Various interpreters of Mark's gospel have attempted to explain the odd ending. Some suggest that there must have been a more satisfying ending in Mark's original manuscript, but it was somehow lost. Some suggest that very early in the process of transcribing copies of the gospel, the last page of the original somehow fell off and disappeared. This strikes me as about as likely as the student who tells the teacher that his report is incomplete because his dog ate the last page.

Even more amusing, one melodramatic interpreter suggests that Mark was in the process of writing the final sentences, when suddenly he dropped dead!2

I'm not buying either of those far-fetched hypotheses. I am intrigued by the comment of literary critic, Frank Kermode, who states, "The conclusion (of Mark's Gospel) is either intolerably clumsy; or incredibly subtle."3

Those familiar with Mark's gospel know that the author is a gifted writer who employs sophisticated literary techniques. His abrupt ending was no accident. He left the story hanging for a reason.

I am convinced that Mark ended his gospel as he did because he intended to deny his readers any sense of closure. He did not want us to read his gospel to the end, snap the book shut and say, "Well, that was quite a story; and such an uplifting ending!"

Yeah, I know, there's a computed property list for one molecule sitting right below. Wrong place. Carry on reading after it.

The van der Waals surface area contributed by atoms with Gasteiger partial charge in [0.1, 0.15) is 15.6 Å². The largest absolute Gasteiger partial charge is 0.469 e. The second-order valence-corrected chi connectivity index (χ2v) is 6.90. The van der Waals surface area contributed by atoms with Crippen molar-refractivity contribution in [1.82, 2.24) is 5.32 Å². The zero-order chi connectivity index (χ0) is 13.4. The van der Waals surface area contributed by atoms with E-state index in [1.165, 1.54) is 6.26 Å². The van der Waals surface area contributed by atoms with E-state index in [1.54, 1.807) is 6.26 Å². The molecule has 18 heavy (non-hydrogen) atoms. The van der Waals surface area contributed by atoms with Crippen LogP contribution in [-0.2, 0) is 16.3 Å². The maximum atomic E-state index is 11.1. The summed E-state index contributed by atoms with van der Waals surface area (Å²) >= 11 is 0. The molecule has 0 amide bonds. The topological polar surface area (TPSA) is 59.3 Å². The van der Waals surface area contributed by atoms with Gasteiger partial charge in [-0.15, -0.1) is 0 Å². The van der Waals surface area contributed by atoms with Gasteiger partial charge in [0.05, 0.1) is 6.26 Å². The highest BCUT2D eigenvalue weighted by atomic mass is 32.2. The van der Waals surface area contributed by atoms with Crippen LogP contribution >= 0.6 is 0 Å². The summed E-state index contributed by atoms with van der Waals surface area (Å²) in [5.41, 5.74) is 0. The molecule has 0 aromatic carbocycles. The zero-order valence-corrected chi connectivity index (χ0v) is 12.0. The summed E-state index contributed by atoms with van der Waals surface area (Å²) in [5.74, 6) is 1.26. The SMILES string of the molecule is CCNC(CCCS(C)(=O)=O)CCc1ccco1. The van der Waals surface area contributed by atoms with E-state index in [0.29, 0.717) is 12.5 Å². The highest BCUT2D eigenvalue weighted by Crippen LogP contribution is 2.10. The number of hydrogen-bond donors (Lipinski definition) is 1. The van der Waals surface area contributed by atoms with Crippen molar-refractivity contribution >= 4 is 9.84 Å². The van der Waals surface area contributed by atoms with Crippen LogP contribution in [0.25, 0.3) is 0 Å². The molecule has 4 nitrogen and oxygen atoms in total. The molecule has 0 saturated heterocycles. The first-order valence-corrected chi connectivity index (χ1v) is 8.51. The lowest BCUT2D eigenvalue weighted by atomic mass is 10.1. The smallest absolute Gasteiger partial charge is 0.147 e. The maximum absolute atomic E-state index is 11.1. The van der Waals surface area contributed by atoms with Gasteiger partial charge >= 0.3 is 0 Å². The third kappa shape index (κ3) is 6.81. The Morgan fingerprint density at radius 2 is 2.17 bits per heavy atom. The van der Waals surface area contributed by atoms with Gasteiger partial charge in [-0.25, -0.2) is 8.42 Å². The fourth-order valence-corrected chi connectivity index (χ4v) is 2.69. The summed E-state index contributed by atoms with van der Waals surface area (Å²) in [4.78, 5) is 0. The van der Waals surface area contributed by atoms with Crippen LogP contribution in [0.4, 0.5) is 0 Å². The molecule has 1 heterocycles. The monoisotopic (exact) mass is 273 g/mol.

No, Mark wants us to realize that the story of the risen Christ did NOT end with appearances to his first followers; did NOT end with his appearance to the Apostle Paul; did NOT end with the birth of the church. The story of the risen Christ was not the conclusion of an amazing story. It was the beginning.

Mark tells us this in the opening line of his gospel. Matthew begins his gospel with a long genealogy to demonstrate that Jesus was descended from King David and Father Abraham. Luke opens his gospel foretelling the birth of John the Baptist. The Gospel of John opens with the lofting hymn proclaiming Jesus as the Word of God. But, listen to Mark, chapter one, verse one. "The beginning of the good news of Jesus Christ, the Son of God." Mark does not narrate a story with an introduction, a main body and a clever conclusion. His entire story is only the beginning of the good news of Jesus Christ.